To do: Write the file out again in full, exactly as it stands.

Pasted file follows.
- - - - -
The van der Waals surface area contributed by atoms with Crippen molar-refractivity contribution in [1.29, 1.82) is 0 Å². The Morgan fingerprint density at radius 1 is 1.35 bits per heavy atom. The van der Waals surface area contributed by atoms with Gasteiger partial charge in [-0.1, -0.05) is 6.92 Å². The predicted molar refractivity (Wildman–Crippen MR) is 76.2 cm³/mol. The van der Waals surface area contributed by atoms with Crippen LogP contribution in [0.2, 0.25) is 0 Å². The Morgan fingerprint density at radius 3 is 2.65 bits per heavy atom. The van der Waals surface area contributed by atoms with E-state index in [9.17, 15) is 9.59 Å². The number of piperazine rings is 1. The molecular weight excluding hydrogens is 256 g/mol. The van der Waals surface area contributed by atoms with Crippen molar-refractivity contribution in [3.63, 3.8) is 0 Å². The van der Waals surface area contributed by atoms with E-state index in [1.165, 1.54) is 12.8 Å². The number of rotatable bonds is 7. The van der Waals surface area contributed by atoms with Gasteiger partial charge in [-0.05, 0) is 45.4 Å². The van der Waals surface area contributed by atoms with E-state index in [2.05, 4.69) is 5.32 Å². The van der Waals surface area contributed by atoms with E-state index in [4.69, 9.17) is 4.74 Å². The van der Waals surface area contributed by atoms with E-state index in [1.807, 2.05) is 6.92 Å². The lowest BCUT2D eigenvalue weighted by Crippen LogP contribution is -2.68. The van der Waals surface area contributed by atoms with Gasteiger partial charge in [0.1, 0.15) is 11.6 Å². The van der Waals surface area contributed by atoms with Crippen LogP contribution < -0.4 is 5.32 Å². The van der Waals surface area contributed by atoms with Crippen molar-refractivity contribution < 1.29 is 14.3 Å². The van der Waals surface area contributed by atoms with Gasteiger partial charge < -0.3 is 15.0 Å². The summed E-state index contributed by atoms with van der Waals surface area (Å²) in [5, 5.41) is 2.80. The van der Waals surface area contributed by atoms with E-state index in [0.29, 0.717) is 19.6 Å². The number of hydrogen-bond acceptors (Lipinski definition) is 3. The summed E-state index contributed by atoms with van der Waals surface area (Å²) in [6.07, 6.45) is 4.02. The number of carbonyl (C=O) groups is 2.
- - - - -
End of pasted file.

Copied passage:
The van der Waals surface area contributed by atoms with Crippen molar-refractivity contribution in [1.29, 1.82) is 0 Å². The Morgan fingerprint density at radius 1 is 1.35 bits per heavy atom. The van der Waals surface area contributed by atoms with Gasteiger partial charge in [-0.1, -0.05) is 6.92 Å². The predicted molar refractivity (Wildman–Crippen MR) is 76.2 cm³/mol. The van der Waals surface area contributed by atoms with Crippen LogP contribution in [0.2, 0.25) is 0 Å². The Morgan fingerprint density at radius 3 is 2.65 bits per heavy atom. The van der Waals surface area contributed by atoms with E-state index in [9.17, 15) is 9.59 Å². The number of piperazine rings is 1. The molecular weight excluding hydrogens is 256 g/mol. The van der Waals surface area contributed by atoms with Crippen molar-refractivity contribution in [3.63, 3.8) is 0 Å². The van der Waals surface area contributed by atoms with E-state index in [1.165, 1.54) is 12.8 Å². The number of rotatable bonds is 7. The van der Waals surface area contributed by atoms with Gasteiger partial charge in [-0.05, 0) is 45.4 Å². The van der Waals surface area contributed by atoms with E-state index in [2.05, 4.69) is 5.32 Å². The van der Waals surface area contributed by atoms with E-state index in [4.69, 9.17) is 4.74 Å². The van der Waals surface area contributed by atoms with E-state index in [1.807, 2.05) is 6.92 Å². The lowest BCUT2D eigenvalue weighted by Crippen LogP contribution is -2.68. The van der Waals surface area contributed by atoms with Gasteiger partial charge in [0.1, 0.15) is 11.6 Å². The van der Waals surface area contributed by atoms with Crippen LogP contribution < -0.4 is 5.32 Å². The van der Waals surface area contributed by atoms with Crippen molar-refractivity contribution < 1.29 is 14.3 Å². The van der Waals surface area contributed by atoms with Gasteiger partial charge < -0.3 is 15.0 Å². The summed E-state index contributed by atoms with van der Waals surface area (Å²) in [5, 5.41) is 2.80. The van der Waals surface area contributed by atoms with E-state index in [0.29, 0.717) is 19.6 Å². The number of hydrogen-bond acceptors (Lipinski definition) is 3. The summed E-state index contributed by atoms with van der Waals surface area (Å²) in [6.07, 6.45) is 4.02. The number of carbonyl (C=O) groups is 2.